A: It’s very exciting to be able to apply Apple’s innovation, engineering excellence, and marketing skill in a market where we don’t have that 5% market-share ceiling to see what we can do. And it feels good.”
“Old-fashioned red tape is delaying the eagerly awaited European launch of Apple Computers’ (nasdaq: AAPL -news - people) Internet music store iTunes, a company official said on Saturday.
A maze of licensing contracts, music release dates that differ by country and incompatible billing systems have combined to sidetrack the service, which many recording executives still hope will make its European debut in the first half of 2004.”
“Apple and Pepsi announced in October that they would be giving away 100 million songs. The giveaway will officially launch on Feb 1st with a Superbowl Ad.
The first specially-marked bottles are already making their way into circulation… with one reader (MacBoyX) buying an iTunes-marked 20oz Diet Pepsi bottle (and winning a song) in King of Prussia, Pennsylvania.”
Lee Gomes for the Wall Street Journal writes how, while attending CES (Consumer Electronics Show) in Las Vegas, he ventured into another smaller venue showcasing the worlds most expensive high-end audio systems. While there, he tests his iPod and the sound qualities of MP3 compression or lack thereof with several high-end systems. His first test was on a $350,000 Wavac SH-833 amplifier connected to $150,000 speakers, and standing nearby was the designer of the amp, Yuzuro Ito .
“I plugged in my iPod and queued up a song by Franz Schubert. Mr. Ito, an elegantly tailored man, closed his eyes and listened intently.
After a minute, he rendered his verdict through an interpreter. Alas, he said, ‘the top of the soprano is not so good. And on the piano, you aren’t getting the natural body of the instrument. Overall, the sound is too clear—all the hues have been stripped away.’
But, he added gamely, ‘it’s really good for digital.’”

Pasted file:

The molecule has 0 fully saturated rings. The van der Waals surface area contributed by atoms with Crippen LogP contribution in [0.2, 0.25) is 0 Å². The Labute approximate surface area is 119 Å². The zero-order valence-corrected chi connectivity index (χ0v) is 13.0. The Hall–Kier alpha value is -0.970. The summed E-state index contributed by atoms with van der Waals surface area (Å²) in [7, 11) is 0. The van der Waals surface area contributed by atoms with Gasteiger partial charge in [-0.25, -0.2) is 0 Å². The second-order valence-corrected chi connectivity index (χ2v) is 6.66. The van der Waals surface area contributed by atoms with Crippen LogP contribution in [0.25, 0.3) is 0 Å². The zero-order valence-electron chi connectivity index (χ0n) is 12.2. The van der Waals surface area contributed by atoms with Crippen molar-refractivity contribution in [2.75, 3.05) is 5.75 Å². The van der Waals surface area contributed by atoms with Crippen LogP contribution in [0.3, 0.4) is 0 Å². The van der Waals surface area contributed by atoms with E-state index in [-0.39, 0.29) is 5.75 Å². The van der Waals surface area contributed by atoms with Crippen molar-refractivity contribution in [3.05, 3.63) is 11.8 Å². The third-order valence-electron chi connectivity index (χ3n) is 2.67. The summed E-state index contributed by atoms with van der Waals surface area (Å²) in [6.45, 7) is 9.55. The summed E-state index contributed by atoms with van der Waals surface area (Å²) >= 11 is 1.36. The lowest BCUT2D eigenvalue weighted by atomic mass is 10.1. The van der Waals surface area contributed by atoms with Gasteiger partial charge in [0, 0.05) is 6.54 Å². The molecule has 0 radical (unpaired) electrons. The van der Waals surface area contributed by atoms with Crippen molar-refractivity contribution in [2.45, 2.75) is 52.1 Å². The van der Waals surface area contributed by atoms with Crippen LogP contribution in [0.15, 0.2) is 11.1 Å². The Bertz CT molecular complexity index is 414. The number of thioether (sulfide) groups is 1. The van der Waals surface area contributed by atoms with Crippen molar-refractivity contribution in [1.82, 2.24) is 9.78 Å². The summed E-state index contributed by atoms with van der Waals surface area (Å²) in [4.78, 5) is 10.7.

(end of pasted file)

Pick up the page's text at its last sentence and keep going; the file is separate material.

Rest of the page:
Mark Edmonson emailed us to inform our readers that his new online store iPodminibattery.com is offering replacement batteries for all iPod models, including iPod mini. The 1st and 2nd generation battery sells for $49 (US/Canada) and 3G iPod model also sells for $49 (US/Canada)
In light of Apple’s 20th Anniversary for Macintosh this Saturday, CNET has published a retrospective on Apple’s past, present and future.
““The rules of engagement for the iPod market are new. They don’t necessarily have to follow the same rules as with their old PC policies,” said Roger Kay, an analyst at research firm IDC. “They may relinquish some control in order to gain access or control of a market that could be orders of magnitude larger than their old one.” [...]
Apple has said the iPod will succeed by offering higher quality than its rivals, even if it costs more as a result. Many analysts say they expect Apple’s consistently innovative design and aggressive marketing to perpetuate the iPod’s appeal for at least the near term.
‘We think iPod’s leading position is defendable for perhaps two years and is important to Apple’s ‘cool’ image,’ Merrill Lynch analyst Steven Milunovich wrote in a recent research report analyzing the company’s finances.”
“A new sort of Pepsi Generation will get air time on the Super Bowl: music downloaders.
Some 20 teens sued by the Recording Industry Association of America, which accuses them of unauthorized downloads, will appear in a Pepsi-Cola ad that kicks off a two-month offer of up to 100 million free
“Here’s five things Apple could put in the next update to the iPod’s software that would make it a music power tool (in order of how much I want them):
1. Line-in recording
iPod hackers have shown that the iPod is capable of recording a few seconds of audio through it’s headphone port. Being able to record through this port as actual line in would enable you to record pure audio whenever you could get a line. No, the current voice recorder doesn’t count.”